Sunshine is necessary for human survival and the survival of every other plant and animal on the planet. But are we supposed to spend time in the sun or just enjoy the secondary benefit – that our planet isn’t a frozen ball of rock in deep space? The pendulum of medical opinion on sun exposure seems to swing regularly. We have all met someone with a deep tan who looks like a human Shar Pei at 45.
The case against spending time dozing in the sun, like a lizard, is strong. Sunlight has a lot of ultraviolet radiation. This radiation penetrates the skin and damages the DNA. Damaging DNA is a bad thing to do because sometimes the cells will die, and occasionally they will turn cancerous. Skin cancer is clearly associated with sun exposure. Unfortunately, the time your skin is most susceptible to sun damage is before you are old enough to read the sunscreen bottle. If that isn’t bad enough, ultraviolet radiation also breaks down the elastic elements in the skin. Destroy enough elastin, and you resemble that Shar Pei.
For the last 20+ years, the entire medical community has been yelling, “Stay out of the sun!” Then a funny thing happened – we started looking at vitamin D and cancer.
A bit of background. Vitamin D is made in the human body by sun exposure on your skin. The more intense the sun exposure, the greater the level of vitamin D produced. Doctors have known since the Mayflower that low vitamin D levels cause rickets. In modern times, most of us have seen skin cancer but never a single case of rickets, thus the advice, “Avoid the sun.”
About 10 years ago, scientists were studying sun exposure and deaths due to skin cancer. This was a pretty detailed and serious study. They found the expected modest increase in the number of skin cancer cases but a substantial decrease in deaths from all causes. Some head scratching ensued. The scientists then decided to measure vitamin D levels by areas of the country and compare them to various causes of death. They found people in sunny places like California and Arizona had less cancer, heart disease, multiple sclerosis, rheumatoid arthritis, and even Alzheimer’s disease. Places like Minnesota and North Dakota had less skin cancer but more of everything else.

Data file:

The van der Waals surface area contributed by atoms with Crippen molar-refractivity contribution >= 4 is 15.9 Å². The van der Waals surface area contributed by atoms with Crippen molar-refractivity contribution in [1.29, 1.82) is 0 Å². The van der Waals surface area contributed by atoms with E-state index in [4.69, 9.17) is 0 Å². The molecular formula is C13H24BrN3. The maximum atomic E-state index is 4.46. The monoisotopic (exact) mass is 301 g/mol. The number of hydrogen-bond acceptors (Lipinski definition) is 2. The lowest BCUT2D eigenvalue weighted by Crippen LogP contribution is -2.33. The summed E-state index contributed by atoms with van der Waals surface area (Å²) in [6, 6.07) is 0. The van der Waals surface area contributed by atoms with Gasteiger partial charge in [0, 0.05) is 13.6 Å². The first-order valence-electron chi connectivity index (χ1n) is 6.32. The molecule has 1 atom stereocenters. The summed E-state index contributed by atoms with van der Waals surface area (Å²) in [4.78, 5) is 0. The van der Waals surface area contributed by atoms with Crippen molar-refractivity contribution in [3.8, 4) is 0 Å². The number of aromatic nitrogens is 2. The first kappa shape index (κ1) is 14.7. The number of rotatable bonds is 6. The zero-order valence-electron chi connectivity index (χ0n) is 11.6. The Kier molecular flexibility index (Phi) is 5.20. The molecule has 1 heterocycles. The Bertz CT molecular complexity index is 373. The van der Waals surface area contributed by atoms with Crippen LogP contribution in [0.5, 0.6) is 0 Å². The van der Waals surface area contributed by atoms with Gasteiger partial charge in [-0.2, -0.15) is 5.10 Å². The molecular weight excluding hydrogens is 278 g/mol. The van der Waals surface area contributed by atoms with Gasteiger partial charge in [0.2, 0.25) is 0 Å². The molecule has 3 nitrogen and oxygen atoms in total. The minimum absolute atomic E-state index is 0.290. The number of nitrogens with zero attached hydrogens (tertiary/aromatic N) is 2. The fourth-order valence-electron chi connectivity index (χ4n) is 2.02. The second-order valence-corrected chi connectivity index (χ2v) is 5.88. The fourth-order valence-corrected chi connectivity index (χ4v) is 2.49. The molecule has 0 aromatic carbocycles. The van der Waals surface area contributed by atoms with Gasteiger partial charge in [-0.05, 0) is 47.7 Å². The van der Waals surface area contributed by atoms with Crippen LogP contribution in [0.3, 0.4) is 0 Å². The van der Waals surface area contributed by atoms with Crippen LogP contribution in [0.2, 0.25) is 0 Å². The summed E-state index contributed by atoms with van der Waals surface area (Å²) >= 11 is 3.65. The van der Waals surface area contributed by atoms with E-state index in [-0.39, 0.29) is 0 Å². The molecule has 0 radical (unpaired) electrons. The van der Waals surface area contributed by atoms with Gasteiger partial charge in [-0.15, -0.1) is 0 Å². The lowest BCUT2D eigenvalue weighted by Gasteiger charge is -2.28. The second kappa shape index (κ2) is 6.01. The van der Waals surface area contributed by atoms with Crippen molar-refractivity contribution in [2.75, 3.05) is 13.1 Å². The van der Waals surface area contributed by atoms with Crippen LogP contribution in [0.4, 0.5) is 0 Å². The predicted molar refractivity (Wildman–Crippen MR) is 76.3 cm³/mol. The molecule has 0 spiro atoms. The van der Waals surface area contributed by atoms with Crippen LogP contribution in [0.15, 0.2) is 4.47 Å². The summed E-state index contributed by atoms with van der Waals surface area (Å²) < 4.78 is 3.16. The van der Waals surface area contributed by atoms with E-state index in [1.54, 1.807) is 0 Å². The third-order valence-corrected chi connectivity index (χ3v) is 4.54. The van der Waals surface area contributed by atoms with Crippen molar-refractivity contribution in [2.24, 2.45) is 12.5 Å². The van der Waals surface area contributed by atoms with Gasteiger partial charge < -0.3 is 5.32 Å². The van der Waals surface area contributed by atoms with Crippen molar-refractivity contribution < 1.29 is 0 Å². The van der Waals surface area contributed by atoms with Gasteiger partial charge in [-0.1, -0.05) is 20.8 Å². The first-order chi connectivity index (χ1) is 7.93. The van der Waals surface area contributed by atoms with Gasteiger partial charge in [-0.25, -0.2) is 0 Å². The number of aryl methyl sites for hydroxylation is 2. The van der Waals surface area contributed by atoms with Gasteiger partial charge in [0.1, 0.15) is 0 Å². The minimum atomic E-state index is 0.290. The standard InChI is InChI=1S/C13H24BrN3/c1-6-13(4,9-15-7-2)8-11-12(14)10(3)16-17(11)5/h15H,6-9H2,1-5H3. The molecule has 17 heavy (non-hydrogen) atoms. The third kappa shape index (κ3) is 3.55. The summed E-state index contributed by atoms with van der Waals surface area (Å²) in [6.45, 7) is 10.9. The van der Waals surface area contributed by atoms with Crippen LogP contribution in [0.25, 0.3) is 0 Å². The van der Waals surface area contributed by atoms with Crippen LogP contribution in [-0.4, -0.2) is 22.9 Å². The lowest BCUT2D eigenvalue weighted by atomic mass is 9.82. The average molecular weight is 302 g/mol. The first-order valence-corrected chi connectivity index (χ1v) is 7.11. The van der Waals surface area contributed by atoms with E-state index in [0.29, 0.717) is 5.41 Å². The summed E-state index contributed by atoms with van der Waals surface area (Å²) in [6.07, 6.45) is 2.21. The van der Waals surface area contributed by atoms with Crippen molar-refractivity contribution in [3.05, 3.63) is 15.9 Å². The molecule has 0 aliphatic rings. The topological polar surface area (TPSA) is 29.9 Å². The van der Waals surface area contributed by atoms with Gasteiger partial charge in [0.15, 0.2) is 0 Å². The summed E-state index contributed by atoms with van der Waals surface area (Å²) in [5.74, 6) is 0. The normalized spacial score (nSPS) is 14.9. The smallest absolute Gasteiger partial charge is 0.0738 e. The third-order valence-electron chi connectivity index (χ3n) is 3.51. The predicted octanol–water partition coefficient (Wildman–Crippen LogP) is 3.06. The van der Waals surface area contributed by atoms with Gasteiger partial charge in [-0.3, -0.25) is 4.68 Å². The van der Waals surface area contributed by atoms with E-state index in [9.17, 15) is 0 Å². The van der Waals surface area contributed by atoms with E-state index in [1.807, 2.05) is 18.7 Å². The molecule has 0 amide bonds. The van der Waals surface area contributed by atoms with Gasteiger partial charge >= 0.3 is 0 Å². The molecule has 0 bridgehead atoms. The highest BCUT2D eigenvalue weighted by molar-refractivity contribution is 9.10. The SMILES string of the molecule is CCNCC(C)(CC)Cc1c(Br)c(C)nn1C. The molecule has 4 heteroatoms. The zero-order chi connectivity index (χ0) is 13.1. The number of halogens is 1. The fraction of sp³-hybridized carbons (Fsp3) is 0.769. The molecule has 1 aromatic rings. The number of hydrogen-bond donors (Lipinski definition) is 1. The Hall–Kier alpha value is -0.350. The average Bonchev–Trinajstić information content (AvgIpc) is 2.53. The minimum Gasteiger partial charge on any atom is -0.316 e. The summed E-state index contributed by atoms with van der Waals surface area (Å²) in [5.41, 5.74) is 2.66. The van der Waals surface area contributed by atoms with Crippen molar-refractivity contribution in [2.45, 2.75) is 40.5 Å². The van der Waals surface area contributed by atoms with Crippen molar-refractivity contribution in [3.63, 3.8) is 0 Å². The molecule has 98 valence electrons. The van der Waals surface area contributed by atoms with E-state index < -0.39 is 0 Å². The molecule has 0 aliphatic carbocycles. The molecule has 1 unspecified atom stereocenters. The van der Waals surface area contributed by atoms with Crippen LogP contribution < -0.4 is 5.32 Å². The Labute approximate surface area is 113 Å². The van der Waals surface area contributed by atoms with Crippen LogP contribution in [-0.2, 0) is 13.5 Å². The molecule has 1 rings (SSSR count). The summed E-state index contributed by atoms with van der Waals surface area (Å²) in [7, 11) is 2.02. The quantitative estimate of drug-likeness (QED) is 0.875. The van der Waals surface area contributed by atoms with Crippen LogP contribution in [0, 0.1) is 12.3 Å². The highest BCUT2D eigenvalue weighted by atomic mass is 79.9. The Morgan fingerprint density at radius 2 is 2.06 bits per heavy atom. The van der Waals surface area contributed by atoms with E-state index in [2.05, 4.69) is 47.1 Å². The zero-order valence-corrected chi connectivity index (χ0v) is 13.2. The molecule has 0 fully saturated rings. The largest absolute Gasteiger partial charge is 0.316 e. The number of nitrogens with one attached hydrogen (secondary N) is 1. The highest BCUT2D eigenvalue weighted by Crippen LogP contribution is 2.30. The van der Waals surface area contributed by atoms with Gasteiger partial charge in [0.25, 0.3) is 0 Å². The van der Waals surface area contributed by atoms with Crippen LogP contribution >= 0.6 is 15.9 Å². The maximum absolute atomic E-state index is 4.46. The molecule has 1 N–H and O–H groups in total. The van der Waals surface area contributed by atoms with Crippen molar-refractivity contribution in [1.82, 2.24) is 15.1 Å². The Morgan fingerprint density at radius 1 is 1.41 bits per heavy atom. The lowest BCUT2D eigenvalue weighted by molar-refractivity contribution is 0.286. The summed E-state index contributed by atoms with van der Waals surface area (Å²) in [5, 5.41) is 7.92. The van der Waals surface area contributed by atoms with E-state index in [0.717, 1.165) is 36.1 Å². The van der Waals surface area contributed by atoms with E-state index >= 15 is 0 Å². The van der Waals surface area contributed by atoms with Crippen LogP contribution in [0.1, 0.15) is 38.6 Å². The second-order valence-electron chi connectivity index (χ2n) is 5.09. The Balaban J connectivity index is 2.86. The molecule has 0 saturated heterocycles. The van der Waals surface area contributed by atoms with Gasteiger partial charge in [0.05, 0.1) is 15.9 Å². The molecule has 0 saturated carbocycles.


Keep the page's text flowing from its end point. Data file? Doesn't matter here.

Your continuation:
Vitamin D acts as a hormone in the body and has its fingers in numerous biologic reactions. The current thinking is vitamin D protects against a number of different diseases. Unfortunately, vitamin D supplementation is a recent development. It hasn’t been around long enough to actually prove protection against all these various diseases (from cancer to Alzheimer’s).
Today I would tell you a modest dose of sunshine on a daily basis is a good thing. You should live longer for it. Move to Arizona or Florida; become a nudist. If that doesn’t fit in your life plan, you might just want to stick with vitamin D supplements.
- Dr. Don Bucklin, National MRO – a.k.a. “Dr. B”